Waffle House, Mayhem, Moles & Terrorism
Harvesting oats, southeastern Georgia (ca. 1940)
Marion Post Wolcott / Library of Congress
We can't resist this New York Times story, which not only begins with maybe the paper's weirdest lede ever but also ends with a fantastic quote.
At the Waffle House here, no one can believe that the gray-haired men who came in almost daily for egg sandwiches and coffee could have been terrorists plotting to blow up government buildings and kill masses of people using poison from a bean plant that people in this rural part of the state grow to ward off moles.
What follows is a story about four self-proclaimed militiamen, none younger than 65, who met regularly to plot violence, murder and terrorism, hoping to foment some sort of anti-government revolution. Their method of choice was ricin, a poison made from the castor bean plant, commonly grown in Georgia. That doesn't sound like it'd go well with an order of country ham and eggs.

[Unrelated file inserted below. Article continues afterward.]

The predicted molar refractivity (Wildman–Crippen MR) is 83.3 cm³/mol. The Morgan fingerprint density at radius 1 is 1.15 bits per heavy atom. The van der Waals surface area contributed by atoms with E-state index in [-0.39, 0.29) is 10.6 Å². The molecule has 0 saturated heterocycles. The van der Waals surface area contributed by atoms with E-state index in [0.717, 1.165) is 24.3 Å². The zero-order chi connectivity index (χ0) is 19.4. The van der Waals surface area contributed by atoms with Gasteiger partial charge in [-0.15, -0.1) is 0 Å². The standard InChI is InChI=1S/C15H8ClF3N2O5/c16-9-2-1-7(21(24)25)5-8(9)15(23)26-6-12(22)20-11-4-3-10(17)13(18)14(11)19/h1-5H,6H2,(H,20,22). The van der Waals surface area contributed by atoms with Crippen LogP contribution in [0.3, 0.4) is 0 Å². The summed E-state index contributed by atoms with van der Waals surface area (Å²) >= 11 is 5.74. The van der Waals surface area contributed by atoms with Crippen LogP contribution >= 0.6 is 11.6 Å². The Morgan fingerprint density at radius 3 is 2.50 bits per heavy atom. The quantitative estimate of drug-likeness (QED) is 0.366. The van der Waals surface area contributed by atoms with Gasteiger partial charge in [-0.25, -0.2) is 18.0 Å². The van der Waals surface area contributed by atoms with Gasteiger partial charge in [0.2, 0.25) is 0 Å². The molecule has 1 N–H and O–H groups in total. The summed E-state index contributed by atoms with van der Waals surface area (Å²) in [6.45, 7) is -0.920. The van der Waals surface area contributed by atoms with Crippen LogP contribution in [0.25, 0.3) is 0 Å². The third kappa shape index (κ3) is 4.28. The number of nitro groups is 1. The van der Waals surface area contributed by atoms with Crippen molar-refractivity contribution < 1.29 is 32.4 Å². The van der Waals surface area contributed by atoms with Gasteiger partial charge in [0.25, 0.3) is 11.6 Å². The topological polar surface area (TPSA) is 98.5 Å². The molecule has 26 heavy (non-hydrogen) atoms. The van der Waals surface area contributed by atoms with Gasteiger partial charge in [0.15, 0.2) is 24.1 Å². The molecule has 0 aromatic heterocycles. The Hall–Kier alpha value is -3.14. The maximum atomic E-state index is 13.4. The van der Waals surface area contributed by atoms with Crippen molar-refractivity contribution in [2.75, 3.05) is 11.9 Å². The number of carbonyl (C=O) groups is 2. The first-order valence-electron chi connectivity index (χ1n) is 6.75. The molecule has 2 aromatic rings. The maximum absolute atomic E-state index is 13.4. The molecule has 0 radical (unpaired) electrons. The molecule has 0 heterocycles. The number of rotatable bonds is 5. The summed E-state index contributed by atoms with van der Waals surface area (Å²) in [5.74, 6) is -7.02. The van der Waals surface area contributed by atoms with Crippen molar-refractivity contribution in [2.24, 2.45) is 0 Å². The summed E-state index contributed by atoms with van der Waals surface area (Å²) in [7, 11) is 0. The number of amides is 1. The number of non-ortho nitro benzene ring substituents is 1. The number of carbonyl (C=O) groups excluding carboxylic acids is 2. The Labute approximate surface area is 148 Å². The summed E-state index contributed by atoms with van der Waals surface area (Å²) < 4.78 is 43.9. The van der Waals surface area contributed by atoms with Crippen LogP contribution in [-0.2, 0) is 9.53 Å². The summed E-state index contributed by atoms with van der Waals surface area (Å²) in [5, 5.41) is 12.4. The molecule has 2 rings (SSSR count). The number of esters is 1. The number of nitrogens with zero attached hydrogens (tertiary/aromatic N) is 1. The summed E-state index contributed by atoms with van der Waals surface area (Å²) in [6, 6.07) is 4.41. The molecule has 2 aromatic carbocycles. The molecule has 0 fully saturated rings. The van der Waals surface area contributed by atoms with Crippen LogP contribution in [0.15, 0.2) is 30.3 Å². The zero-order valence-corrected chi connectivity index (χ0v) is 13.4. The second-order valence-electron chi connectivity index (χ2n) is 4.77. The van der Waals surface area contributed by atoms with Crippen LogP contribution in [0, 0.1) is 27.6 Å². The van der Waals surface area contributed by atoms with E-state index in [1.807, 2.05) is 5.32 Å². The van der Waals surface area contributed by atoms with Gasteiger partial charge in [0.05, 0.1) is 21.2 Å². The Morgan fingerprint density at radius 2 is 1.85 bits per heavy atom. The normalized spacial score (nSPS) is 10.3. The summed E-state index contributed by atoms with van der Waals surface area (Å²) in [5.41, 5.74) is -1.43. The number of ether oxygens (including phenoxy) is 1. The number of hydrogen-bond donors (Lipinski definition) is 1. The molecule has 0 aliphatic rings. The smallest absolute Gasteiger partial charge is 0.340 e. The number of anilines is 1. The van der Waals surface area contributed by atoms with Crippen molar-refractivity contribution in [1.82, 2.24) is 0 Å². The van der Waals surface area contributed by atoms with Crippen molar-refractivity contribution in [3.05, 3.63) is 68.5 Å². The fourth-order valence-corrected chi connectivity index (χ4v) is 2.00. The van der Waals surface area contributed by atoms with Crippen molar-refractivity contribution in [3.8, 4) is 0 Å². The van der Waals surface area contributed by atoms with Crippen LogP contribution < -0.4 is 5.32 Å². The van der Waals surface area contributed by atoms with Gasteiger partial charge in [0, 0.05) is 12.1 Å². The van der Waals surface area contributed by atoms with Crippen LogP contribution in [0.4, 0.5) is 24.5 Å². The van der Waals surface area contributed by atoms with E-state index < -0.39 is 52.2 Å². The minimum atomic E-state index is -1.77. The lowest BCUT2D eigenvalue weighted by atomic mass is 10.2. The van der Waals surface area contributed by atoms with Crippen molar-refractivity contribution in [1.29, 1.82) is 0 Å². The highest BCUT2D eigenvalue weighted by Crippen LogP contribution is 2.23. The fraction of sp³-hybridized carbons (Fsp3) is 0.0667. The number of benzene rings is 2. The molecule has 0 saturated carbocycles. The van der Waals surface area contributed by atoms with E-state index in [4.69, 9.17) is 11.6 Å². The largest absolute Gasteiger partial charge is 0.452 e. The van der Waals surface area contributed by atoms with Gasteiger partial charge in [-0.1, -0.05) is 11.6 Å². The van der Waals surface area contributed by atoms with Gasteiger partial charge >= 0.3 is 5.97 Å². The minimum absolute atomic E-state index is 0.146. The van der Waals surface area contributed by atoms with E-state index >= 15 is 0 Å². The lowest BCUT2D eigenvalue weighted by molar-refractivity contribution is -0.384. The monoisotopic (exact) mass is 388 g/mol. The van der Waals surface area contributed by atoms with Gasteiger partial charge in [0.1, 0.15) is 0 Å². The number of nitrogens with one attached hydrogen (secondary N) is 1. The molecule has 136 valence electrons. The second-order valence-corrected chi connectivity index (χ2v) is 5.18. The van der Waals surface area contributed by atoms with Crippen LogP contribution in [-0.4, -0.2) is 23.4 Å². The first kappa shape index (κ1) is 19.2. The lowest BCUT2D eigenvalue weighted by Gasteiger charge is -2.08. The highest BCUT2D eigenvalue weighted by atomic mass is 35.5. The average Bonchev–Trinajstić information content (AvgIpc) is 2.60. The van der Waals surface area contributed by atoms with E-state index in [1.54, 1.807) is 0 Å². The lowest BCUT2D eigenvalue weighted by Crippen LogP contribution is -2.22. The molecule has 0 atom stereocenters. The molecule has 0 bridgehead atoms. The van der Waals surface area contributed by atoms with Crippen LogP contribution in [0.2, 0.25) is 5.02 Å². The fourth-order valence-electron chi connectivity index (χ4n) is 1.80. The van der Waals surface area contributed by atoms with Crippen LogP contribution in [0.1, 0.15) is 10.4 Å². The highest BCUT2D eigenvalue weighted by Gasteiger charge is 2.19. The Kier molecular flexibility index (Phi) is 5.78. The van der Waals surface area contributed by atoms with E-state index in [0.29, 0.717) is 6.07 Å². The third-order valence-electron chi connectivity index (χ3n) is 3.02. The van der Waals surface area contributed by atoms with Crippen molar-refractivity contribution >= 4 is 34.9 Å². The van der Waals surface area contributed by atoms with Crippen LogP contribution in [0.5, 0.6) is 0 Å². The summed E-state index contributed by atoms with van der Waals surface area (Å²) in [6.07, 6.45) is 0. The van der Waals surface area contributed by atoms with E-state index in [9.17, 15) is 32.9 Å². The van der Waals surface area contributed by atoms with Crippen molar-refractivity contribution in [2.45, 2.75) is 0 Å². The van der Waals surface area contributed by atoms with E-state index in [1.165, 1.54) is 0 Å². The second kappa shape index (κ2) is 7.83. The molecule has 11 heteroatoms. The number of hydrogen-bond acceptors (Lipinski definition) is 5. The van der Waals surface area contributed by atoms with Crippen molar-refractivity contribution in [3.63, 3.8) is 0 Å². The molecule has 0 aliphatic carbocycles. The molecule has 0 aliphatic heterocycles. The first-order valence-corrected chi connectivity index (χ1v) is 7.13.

"When you read about people throwing ricin out of the window of a car, it sounds like something out of the Keystone Kops," said Mark Potok, an authority on militia groups and the director of the Southern Poverty Law Center's Information Project. "But the fact that this was hare-brained doesn't mean there wasn't a real risk of people being killed."
Elina Shatkin is a staff writer at LA Weekly. Follow her at @elinashatkin or contact her at email@example.com.
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